• evaluate the impact of trauma on child development,
  • understand the complex relationship between trauma and disability,
  • modify existing learning environments to become trauma-informed,
  • facilitate self-care practices and reflection opportunities in everyday education practices, and
  • research and design practical solutions to issues related to trauma in education.

Applied Work

“We see this as part of our larger approach to early childhood special education,” Ostrosky says. “As the certificate hopefully grows, it will likely morph over time to meet changing needs in the field as they arise.”

One thing that won’t change with the certificate is its priority on making the learning practical. “This is our research area,” says Ostrosky, referring to Corr, Hardy, and herself. “We’re all very committed to doing applied work.”

To that end, the certificate includes a research-to-practice course sequence where students apply what they’ve learned about trauma by designing a small research study examining a problem in their particular practice.

“The course gives students an overview of what trauma is, what trauma-informed practice looks like in schools and in social work and in other early childhood settings, how that trauma impacts child development, and it gives them some skills to use in making changes in their own classroom or work environment,” says Corr.

A "Trauma-informed Lens"

The online courses will be offered synchronously, but will be recorded so that if students miss a class, they can still view it, Corr says.

“There are lots of opportunities to engage with fellow classmates,” she adds. “One great benefit is the interdisciplinary model we’ve created. Students who have taken our classes tell us they’ve created friendships and relationships with others in the class, and they understand other disciplines so much better than they typically do. It’s breaking down some barriers and giving people a greater appreciation for their colleagues in other fields, which is great.”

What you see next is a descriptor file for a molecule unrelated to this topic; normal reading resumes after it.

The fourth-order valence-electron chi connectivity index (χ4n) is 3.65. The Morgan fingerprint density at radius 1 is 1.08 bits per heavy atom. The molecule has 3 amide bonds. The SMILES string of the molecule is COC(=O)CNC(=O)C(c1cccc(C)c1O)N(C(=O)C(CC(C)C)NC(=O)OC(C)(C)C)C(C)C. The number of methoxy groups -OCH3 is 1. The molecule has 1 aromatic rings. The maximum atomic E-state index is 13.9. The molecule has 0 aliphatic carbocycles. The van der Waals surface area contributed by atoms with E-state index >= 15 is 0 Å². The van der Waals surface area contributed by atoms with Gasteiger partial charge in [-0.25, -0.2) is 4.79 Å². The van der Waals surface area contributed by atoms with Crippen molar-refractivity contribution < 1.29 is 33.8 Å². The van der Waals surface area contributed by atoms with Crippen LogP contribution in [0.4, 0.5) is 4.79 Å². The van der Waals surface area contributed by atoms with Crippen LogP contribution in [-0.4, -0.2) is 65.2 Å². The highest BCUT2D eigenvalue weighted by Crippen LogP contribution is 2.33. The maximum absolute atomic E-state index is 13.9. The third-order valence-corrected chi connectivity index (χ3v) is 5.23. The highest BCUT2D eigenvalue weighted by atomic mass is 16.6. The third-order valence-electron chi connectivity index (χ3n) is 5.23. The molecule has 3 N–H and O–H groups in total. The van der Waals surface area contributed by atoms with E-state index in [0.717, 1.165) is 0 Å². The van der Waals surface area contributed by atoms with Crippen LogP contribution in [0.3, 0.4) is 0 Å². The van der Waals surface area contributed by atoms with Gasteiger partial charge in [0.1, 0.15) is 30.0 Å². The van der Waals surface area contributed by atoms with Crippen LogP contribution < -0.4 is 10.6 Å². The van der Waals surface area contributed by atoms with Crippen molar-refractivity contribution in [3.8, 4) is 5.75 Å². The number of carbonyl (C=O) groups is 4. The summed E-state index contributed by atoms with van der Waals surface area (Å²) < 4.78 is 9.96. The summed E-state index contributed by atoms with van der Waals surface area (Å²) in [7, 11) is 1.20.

Hardy points out another benefit. “Students who have attended our trauma seminars in the past come away with this trauma-informed lens. They talk about trauma when we talk about instructional procedures and assessment. They bring a much deeper understanding than a typical student does about trauma, and they’re able to apply it to their other coursework that shows the impact those courses have on them.” 

Exciting New Venture

“This is something that’s been percolating for a few years, and we’re excited to finally be able to offer it,” Ostrosky says. She adds that the courses are stackable onto a master’s program; if students decide they want to get a master’s in early childhood special education, the coursework will transfer into their master’s program.

“Having this specialization is a new venture for our department,” Corr notes. “It will be interesting to see the results and if there are other ways we can continue to reach more people who need this education—not just in trauma but in other areas of expertise that we have within our department.”

Learn more and apply for the certificate of specialization in Trauma-informed Education.